Interactive Investor

America’s biggest oil companies are a buy again

Shares haven’t been this cheap for a while following recent mixed results, which could be an opportunity for investors to pick up a bargain. But this might not be for everyone. Overseas investing expert Rodney Hobson explains why.

1st November 2023 10:13

Rodney Hobson from interactive investor

A new dimension has been introduced into the oil sector. It is once again consolidating and once again the strongest players will come out on top. That means American giants Chevron Corp (NYSE:CVX) and Exxon Mobil Corp (NYSE:XOM), whose latest quarterly results combined lower profits with optimistic outlooks.

While the world is supposedly running down its reliance on fossil fuels, Chevron has agreed to expand its oil assets by buying smaller rival Hess in a $53 billion all-share deal. Hess owns the biggest oil discovery of the past 10 years, the Stabroek area 120 miles off the coast of Guyana. It also has interests in the Gulf of Mexico and southeast Asia, in shale deposits in North Dakota and has a 30% stake in extensive oil fields operated by Exxon.

Other recent deals include buying PDC Energy, with fields in Colorado and Texas, for $6.3 billion and taking a majority stake in ACES Delta, which is developing an energy storage project in Utah.

For its part, Exxon is paying $60 billion for fracking specialist Pioneer, also an all-share deal. Earlier this summer it agreed another all-share acquisition, $4.9 billion for US carbon dioxide pipeline network owner and operator Denbury.

Both Chevron and Exxon insist they are committed to helping build a low-carbon energy environment, but the reality that they both recognise is that oil and gas are here to stay for the foreseeable future. Their shares trade at a premium to those of their British and European rivals, leaving the Americans in the driving seat in seeking oil and gas takeovers, which at $254 billion so far this year have already reached their highest level since 2014.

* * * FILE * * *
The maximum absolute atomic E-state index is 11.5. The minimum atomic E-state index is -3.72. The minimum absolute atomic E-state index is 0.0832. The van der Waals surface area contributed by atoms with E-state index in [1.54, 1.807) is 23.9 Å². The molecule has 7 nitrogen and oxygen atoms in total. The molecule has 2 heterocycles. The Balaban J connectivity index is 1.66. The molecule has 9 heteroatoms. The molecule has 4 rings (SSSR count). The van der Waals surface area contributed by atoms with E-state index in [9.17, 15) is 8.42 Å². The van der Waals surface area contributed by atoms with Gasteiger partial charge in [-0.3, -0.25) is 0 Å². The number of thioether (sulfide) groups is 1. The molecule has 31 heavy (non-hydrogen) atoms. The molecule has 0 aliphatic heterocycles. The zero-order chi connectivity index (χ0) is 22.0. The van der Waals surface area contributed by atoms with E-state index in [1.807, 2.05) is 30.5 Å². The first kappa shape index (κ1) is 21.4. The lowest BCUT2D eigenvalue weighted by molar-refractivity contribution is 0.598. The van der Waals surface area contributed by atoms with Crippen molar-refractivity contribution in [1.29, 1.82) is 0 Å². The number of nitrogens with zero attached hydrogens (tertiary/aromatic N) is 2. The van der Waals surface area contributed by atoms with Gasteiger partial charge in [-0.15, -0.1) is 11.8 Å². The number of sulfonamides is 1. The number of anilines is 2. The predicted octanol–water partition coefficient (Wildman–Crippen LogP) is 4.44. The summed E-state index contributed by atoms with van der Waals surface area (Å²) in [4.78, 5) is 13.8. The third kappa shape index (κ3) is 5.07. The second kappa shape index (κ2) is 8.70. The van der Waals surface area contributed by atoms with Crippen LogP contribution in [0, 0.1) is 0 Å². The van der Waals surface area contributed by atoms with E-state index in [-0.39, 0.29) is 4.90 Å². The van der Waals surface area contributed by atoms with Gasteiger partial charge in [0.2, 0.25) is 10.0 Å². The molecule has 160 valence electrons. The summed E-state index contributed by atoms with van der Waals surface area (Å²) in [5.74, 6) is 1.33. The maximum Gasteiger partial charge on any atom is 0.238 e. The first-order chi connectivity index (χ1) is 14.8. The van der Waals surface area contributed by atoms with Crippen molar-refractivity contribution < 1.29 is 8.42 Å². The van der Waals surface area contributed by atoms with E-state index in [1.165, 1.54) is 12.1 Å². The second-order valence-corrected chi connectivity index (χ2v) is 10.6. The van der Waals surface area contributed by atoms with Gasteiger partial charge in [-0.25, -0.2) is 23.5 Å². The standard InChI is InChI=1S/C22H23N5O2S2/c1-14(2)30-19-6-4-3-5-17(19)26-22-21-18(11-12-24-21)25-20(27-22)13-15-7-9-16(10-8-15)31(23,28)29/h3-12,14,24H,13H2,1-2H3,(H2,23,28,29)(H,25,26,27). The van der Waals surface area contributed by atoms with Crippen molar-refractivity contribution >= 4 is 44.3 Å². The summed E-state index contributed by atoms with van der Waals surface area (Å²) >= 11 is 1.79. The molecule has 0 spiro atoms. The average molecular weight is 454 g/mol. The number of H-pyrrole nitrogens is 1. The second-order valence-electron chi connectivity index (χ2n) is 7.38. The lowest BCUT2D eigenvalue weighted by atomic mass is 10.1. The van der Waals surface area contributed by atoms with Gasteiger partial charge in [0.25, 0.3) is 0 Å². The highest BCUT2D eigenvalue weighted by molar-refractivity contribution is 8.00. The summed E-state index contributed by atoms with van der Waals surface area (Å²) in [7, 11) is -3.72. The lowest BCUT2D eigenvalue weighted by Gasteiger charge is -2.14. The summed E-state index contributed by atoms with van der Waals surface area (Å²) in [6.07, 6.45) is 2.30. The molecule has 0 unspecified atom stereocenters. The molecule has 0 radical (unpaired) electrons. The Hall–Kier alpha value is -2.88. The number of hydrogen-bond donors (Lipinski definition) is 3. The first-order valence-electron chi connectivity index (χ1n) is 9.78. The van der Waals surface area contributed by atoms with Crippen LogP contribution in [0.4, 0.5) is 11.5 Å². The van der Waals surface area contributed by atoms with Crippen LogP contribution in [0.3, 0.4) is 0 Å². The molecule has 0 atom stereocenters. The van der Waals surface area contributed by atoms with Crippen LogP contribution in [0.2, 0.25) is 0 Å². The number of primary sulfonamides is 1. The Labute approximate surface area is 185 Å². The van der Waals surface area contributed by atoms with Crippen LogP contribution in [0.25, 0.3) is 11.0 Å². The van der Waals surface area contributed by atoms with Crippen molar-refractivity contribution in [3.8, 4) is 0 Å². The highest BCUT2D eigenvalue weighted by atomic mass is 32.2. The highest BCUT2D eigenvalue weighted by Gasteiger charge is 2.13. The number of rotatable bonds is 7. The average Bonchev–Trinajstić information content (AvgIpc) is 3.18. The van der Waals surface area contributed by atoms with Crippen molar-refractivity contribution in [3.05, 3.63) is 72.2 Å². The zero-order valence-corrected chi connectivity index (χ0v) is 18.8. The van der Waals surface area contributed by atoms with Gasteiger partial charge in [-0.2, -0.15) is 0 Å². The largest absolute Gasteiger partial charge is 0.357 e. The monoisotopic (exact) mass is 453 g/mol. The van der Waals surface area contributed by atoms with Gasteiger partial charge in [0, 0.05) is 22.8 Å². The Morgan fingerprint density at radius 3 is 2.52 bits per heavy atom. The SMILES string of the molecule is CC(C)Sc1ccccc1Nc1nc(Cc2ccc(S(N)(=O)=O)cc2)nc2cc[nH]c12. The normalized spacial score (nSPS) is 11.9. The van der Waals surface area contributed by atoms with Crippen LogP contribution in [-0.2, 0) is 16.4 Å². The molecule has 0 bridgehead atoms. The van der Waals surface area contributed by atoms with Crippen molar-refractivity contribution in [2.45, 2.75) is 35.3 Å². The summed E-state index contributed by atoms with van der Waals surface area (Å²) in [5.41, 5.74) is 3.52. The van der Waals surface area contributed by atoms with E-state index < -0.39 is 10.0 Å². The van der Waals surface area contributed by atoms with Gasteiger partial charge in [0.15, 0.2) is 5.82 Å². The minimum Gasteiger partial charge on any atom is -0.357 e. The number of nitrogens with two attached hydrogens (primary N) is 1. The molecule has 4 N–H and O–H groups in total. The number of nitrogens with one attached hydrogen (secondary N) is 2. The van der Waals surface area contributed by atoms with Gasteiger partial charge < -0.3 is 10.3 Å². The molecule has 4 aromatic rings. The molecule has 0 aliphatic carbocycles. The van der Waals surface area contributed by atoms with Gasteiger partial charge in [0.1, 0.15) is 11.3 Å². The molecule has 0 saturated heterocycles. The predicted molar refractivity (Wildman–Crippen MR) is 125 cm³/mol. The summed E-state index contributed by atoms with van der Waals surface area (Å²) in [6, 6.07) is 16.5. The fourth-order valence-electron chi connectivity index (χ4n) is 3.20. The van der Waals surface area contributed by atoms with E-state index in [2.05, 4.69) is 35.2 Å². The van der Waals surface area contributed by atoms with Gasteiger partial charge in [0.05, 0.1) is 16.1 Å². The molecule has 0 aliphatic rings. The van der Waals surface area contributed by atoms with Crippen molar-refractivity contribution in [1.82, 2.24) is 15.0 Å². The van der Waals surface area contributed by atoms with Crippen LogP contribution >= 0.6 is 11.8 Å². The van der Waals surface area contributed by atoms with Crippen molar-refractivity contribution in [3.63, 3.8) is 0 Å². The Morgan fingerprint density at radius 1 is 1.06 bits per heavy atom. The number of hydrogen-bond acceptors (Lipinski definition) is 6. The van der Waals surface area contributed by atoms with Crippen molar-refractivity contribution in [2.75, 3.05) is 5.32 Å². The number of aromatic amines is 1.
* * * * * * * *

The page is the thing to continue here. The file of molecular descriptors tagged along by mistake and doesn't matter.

Meanwhile, Chevron has reported that total revenue was $54.1 billion in the third quarter, down 19% on a year earlier when oil prices were higher, but better than analysts had expected. More worryingly, net income slumped 42% year on year to $6.5 billion as upstream and downstream operations both fell back heavily. That’s partly because of the strength of the US currency reducing some overseas earnings when translated back into dollars.

Source: interactive investor. Past performance is not a guide to future performance.

Exxon fared less well, reporting quarterly revenue down 19% to $90.8 billion and, although total costs were reduced by 11%, net income was less than half that earned in the same quarter last year at $9.1 billion.

Both companies are staking their futures on acquiring more oil and gas acreage in the belief that the world is losing its will to tackle climate change by reducing emissions. Investors who feel this is misplaced will want to stay well clear. In the meantime, both companies are generating cash and will benefit from the continuing high price of crude oil, which currently stands above $80 a barrel.

Chevron shares had a good run after collapsing to $60 in March 2021 in the depths of the pandemic slump, and actually trebled to a peak of $188 nearly a year ago. But they have fallen back this year to $146, where the price/earnings (PE) ratio reflects the uncertainties of the world economy at 10.7 but the yield looks reasonably tempting at 4.1%.

Exxon shares have followed a similar pattern with a low around $33 and a high just shy of $120 before easing back to $106, where the PE is 10.5 and the yield 3.4%.

Source: interactive investor. Past performance is not a guide to future performance.

Hobson’s choice: Investors who regard this sector as unethical will be strengthened in that belief as ramping up oil production takes precedence over diversifying into greener energy. For others, the recent fall in share prices makes Chevron and Exxon a buy again. Both shares should find a floor just a little below current levels.

Rodney Hobson is a freelance contributor and not a direct employee of interactive investor.

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